How do I stop my dog from barking?

karis nafte, pet custody, dog divirce, mediation

Barking is one of the most common, and frustrating, problems owners seek help for with their dogs.

When dealing with any behavior problem, barking, biting, running away, scared of strangers, peeing on my couch, etc. the first question to ask is “Why? What is the reason for this? What need is my dog meeting by engaging in this particular behavior?”  By first assessing why does this dog do this we can get to the root of the problem to fix any issue.

In the same way that my foot could be sore for various reasons (broken toe, stepped on a nail, wearing too tight shoes) all of which would require a different solution to make it feel better, animal behavior requires different responses depending on the reason why the dog is engaging in the behavior in the first place. For example, here are some reasons why dogs bark, each one requiring a different approach to deal with it.

  1. Boredom – I’m a busy dog and full of energy. I didn’t have enough exercise this morning so I can’t settle down and will be on edge and noisy all day.           
  2. Excitement – I’m a little hunter and barking is a joyful activity for me! I do it whenever I’m having fun. When I notice a rat, bird or squirrel I’m so excited I have to bark at it.
  3. Warning – You are intimidating me or my property. I will hurt you if you come closer.
  4. Fear – I’m scared of you, please stay away from me.
  5. Guarding – Someone is approaching the house; my breeding tells me it is my job to be on alert and bark to let my owners know.
  6. Frustration – There is something exciting happening out of my reach, I am so desperate to join in the fun I have no other way to express it but by barking.
  7. Learned – When I bark I get attention or am rewarded in some way, even if it means my owner comes outside to yell at me when I make noise.

When it comes to dogs misbehaving, the simplest answer is normally the correct one. As the famous saying goes: ‘If you hear hoofbeats, think horse, not zebra.’ The reason that most dogs make too much noise is they are not getting sufficient exercise. They burn off energy by overreacting to stimulus and barking excessively.

Boredom is the cause of excessive barking for 90% of dogs. If you find yourself with a noisy K9 at home, first assume your dog is not getting enough exercise. Take note of what happens to your dog’s noise levels if you increase their amount of daily mental and physical activity, especially first thing in the morning. As winter settles in, early walkies might be unappealing, but without it your dog may not be able to settle during the day and will not be able to stop themselves from barking.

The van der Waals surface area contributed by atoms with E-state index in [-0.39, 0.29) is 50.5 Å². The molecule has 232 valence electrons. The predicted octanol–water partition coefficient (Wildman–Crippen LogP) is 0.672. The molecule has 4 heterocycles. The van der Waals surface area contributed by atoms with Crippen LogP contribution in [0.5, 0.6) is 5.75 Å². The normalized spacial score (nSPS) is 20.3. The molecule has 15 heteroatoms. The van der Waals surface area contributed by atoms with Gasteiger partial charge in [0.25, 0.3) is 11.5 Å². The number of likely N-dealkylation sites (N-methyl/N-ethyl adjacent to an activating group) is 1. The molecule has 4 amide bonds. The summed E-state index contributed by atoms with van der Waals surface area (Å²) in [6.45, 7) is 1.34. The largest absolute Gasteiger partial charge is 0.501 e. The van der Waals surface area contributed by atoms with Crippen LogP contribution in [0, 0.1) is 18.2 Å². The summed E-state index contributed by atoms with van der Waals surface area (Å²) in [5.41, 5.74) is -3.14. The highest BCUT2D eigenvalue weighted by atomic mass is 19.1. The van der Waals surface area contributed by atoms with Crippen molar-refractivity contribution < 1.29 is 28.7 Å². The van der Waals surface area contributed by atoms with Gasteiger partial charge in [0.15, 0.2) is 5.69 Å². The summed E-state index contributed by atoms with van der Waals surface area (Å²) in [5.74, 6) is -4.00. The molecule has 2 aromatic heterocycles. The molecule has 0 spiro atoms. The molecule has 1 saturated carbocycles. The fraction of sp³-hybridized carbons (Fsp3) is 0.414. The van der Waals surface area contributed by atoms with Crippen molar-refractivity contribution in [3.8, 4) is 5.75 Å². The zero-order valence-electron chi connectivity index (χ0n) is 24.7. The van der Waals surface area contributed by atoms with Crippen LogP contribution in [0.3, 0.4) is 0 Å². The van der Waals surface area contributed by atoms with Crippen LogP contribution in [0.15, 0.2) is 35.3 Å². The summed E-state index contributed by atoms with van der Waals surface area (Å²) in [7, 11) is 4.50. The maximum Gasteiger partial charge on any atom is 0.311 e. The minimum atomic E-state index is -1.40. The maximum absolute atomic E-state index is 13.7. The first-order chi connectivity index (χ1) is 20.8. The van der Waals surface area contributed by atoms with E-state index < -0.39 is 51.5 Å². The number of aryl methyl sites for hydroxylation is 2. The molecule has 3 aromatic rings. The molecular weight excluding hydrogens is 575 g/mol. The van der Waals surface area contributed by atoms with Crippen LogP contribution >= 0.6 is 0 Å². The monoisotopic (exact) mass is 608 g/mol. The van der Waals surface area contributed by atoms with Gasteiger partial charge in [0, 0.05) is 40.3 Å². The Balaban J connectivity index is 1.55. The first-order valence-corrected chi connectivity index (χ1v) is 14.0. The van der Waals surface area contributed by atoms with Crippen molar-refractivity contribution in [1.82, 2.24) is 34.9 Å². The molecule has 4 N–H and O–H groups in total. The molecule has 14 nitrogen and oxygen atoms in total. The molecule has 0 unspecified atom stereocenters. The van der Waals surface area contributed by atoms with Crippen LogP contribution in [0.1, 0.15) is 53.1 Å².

The exception to this is elderly dogs who may start barking if they are in pain or start to lose their bearings at home. If you have an older dog whose behavior has suddenly changed, first get your vet to see if there are any physical issues happening.

It is common to assume any noisy dog has separation anxiety, but this is actually a rare condition. Real separation anxiety is a severe and complicated problem that can take months to resolve and luckily it occurs very infrequently. Using a product or medicine designed to help with ‘anxiety’ without increasing exercise won’t have a lasting effect.  If you think ‘my dog has anxiety’ try instead ‘my dog needs more activity in his life’ and you will probably find your dog’s happiness and sense of peace will go through the roof!

Barking is a normal dog behavior, while it can be infuriating, it is not the sign of a disorder. Dogs have been bred for generations to bark if something interesting is happening or might be approaching. Until they learn otherwise, all puppies bark and wail when left alone. All breeds will instinctually to join the bark festival if the dogs down the road are marking noise.  To stop dogs from barking is not realistic, what is do-able is to minimize the behavior as much as possible.

In addition to more exercise, try these tips to reduce barking:

  • Keep your dog’s mouth busy with suitable chew toys and food puzzles – yummy, textured things that use food to keep your dog’s mind and mouth engaged. 
  • Give your dog a food puzzle toy, appropriate bones, stuffed Kongs or other tasty fun things to gnaw on when you leave them home alone.
  • If your dog is barking at people walking past your home, visually block the fence or separate the yard so the dog does not have access to bark at the barrier close to the road.
  • When possible, have your dog spend periods of the day inside rather than being left only outside. Especially in the morning and afternoon when dog’s energy is naturally higher. If your dog is barking while inside, try leaving the tv or radio on softly to muffle any outside noises.


What doesn’t work to stop dogs barking is to shout ‘NO’. When we yell at dogs it sounds like we are barking too and generally encourages the behavior. Better to call them inside in a friendly way, rather than ‘join’ the noise by yelling at them.

Karis Nafte Pet Custody Specialist is a certified dog behavior consultant and divorce mediator. She helps separating couples make the best custody decisions for their pets in divorce. 


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